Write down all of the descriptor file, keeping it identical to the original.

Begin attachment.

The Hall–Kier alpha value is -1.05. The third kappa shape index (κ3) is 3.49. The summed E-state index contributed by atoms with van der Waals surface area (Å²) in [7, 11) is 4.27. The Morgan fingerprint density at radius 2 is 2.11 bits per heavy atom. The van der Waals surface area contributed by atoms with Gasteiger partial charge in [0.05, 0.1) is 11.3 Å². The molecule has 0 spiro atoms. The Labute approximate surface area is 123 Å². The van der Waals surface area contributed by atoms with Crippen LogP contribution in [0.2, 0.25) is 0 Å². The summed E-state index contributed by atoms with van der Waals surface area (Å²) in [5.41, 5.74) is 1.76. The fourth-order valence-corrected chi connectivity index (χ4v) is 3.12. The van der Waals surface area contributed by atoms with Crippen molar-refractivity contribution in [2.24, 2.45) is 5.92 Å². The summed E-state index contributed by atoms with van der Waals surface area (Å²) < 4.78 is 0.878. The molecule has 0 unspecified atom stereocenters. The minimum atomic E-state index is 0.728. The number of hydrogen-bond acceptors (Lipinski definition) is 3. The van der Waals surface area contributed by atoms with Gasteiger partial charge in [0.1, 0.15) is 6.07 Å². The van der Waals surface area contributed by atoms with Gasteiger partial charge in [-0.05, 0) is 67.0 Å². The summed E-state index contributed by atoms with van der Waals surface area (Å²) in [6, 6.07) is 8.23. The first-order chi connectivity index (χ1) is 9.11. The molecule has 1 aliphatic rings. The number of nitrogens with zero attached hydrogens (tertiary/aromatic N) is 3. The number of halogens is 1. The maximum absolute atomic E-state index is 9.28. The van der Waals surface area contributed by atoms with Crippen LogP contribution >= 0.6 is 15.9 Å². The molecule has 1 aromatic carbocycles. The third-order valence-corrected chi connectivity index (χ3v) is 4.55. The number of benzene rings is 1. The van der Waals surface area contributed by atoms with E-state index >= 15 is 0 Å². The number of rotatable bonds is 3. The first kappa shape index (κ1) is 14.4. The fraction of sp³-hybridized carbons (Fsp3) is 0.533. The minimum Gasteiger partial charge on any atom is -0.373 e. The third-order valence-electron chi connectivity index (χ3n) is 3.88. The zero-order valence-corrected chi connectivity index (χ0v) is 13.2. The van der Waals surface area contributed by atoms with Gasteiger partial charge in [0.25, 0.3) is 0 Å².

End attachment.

The Hall–Kier alpha value is -1.05. The third kappa shape index (κ3) is 3.49. The summed E-state index contributed by atoms with van der Waals surface area (Å²) in [7, 11) is 4.27. The Morgan fingerprint density at radius 2 is 2.11 bits per heavy atom. The van der Waals surface area contributed by atoms with Gasteiger partial charge in [0.05, 0.1) is 11.3 Å². The molecule has 0 spiro atoms. The Labute approximate surface area is 123 Å². The van der Waals surface area contributed by atoms with Crippen LogP contribution in [0.2, 0.25) is 0 Å². The summed E-state index contributed by atoms with van der Waals surface area (Å²) in [5.41, 5.74) is 1.76. The fourth-order valence-corrected chi connectivity index (χ4v) is 3.12. The van der Waals surface area contributed by atoms with Crippen molar-refractivity contribution in [2.24, 2.45) is 5.92 Å². The summed E-state index contributed by atoms with van der Waals surface area (Å²) < 4.78 is 0.878. The molecule has 0 unspecified atom stereocenters. The minimum atomic E-state index is 0.728. The number of hydrogen-bond acceptors (Lipinski definition) is 3. The van der Waals surface area contributed by atoms with Gasteiger partial charge in [0.1, 0.15) is 6.07 Å². The van der Waals surface area contributed by atoms with Gasteiger partial charge in [-0.05, 0) is 67.0 Å². The summed E-state index contributed by atoms with van der Waals surface area (Å²) in [6, 6.07) is 8.23. The first-order chi connectivity index (χ1) is 9.11. The molecule has 1 aliphatic rings. The number of nitrogens with zero attached hydrogens (tertiary/aromatic N) is 3. The number of halogens is 1. The maximum absolute atomic E-state index is 9.28. The van der Waals surface area contributed by atoms with Crippen LogP contribution >= 0.6 is 15.9 Å². The molecule has 1 aromatic carbocycles. The third-order valence-corrected chi connectivity index (χ3v) is 4.55. The number of benzene rings is 1. The van der Waals surface area contributed by atoms with E-state index >= 15 is 0 Å². The number of rotatable bonds is 3. The first kappa shape index (κ1) is 14.4. The fraction of sp³-hybridized carbons (Fsp3) is 0.533. The minimum Gasteiger partial charge on any atom is -0.373 e. The third-order valence-electron chi connectivity index (χ3n) is 3.88. The zero-order valence-corrected chi connectivity index (χ0v) is 13.2. The van der Waals surface area contributed by atoms with Gasteiger partial charge in [0.25, 0.3) is 0 Å².